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Lumbar lordosis in prone position and prone hip extension test: comparison between subjects with and without low back pain

Overview of attention for article published in Chiropractic & Manual Therapies, March 2017
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About this Attention Score

  • In the top 25% of all research outputs scored by Altmetric
  • Good Attention Score compared to outputs of the same age (77th percentile)
  • Above-average Attention Score compared to outputs of the same age and source (55th percentile)

Mentioned by

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9 tweeters
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2 Facebook pages
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1 Google+ user

Citations

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6 Dimensions

Readers on

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32 Mendeley
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Title
Lumbar lordosis in prone position and prone hip extension test: comparison between subjects with and without low back pain
Published in
Chiropractic & Manual Therapies, March 2017
DOI 10.1186/s12998-017-0139-x
Pubmed ID
Authors

Amir Massoud Arab, Arash Haghighat, Zahra Amiri, Fariba Khosravi

Abstract

Prone hip extension (PHE) is a common and widely accepted test used for assessment of the lumbo-pelvic movement pattern. Considerable increased in lumbar lordosis during this test has been considered as impairment of movement patterns in lumbo-pelvic region. The purpose of this study was to investigate the change of lumbar lordosis in PHE test in subjects with and without low back pain (LBP). A two-way mixed design with repeated measurements was used to investigate the lumbar lordosis changes during PHE in two groups of subjects with and without LBP. An equal number of subjects (N = 30) were allocated to each group. A standard flexible ruler was used to measure the size of lumbar lordosis in prone-relaxed position and PHE test in each group. The result of two-way mixed-design analysis of variance revealed significant health status by position interaction effect for lumbar lordosis (P < 0.001). The main effect of test position on lumbar lordosis was statistically significant (P < 0.001). The lumbar lordosis was significantly greater in the PHE compared to prone-relaxed position in both subjects with and without LBP. The amount of difference in positions was statistically significant between two groups (P < 0.001) and greater change in lumbar lordosis was found in the healthy group compared to the subjects with LBP. Greater change in lumbar lordosis during this test may be due to more stiffness in lumbopelvic muscles in the individuals with LBP.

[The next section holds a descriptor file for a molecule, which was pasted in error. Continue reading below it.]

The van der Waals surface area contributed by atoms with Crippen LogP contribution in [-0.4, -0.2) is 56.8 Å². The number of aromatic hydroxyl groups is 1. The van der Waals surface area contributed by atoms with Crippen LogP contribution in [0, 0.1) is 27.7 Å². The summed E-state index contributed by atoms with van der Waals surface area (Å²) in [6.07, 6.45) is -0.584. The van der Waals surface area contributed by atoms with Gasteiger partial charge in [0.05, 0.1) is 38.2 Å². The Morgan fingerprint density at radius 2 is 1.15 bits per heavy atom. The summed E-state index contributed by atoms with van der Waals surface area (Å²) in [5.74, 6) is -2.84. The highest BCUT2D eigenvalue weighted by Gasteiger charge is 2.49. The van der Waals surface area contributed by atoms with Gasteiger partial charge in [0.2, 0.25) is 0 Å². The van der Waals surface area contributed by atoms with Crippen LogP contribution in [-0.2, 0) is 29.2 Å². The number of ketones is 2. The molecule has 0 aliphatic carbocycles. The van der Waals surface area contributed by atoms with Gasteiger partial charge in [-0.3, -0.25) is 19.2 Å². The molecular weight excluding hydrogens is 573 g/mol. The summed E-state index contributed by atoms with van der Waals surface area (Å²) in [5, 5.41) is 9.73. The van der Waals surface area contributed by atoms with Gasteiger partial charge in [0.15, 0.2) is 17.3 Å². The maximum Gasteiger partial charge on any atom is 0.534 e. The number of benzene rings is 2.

Twitter Demographics

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Mendeley readers

The data shown below were compiled from readership statistics for 32 Mendeley readers of this research output. Click here to see the associated Mendeley record.

Geographical breakdown

Country Count As %
Unknown 32 100%

Demographic breakdown

Readers by professional status Count As %
Unspecified 6 19%
Student > Bachelor 5 16%
Student > Master 4 13%
Researcher 4 13%
Student > Doctoral Student 3 9%
Other 10 31%
Readers by discipline Count As %
Unspecified 12 38%
Medicine and Dentistry 11 34%
Nursing and Health Professions 5 16%
Sports and Recreations 3 9%
Philosophy 1 3%
Other 0 0%

Attention Score in Context

This research output has an Altmetric Attention Score of 8. This is our high-level measure of the quality and quantity of online attention that it has received. This Attention Score, as well as the ranking and number of research outputs shown below, was calculated when the research output was last mentioned on 24 March 2017.
All research outputs
#1,373,029
of 9,240,924 outputs
Outputs from Chiropractic & Manual Therapies
#102
of 292 outputs
Outputs of similar age
#56,173
of 255,394 outputs
Outputs of similar age from Chiropractic & Manual Therapies
#4
of 9 outputs
Altmetric has tracked 9,240,924 research outputs across all sources so far. Compared to these this one has done well and is in the 85th percentile: it's in the top 25% of all research outputs ever tracked by Altmetric.
So far Altmetric has tracked 292 research outputs from this source. They typically receive more attention than average, with a mean Attention Score of 8.9. This one has gotten more attention than average, scoring higher than 65% of its peers.
Older research outputs will score higher simply because they've had more time to accumulate mentions. To account for age we can compare this Altmetric Attention Score to the 255,394 tracked outputs that were published within six weeks on either side of this one in any source. This one has done well, scoring higher than 77% of its contemporaries.
We're also able to compare this research output to 9 others from the same source and published within six weeks on either side of this one. This one has scored higher than 5 of them.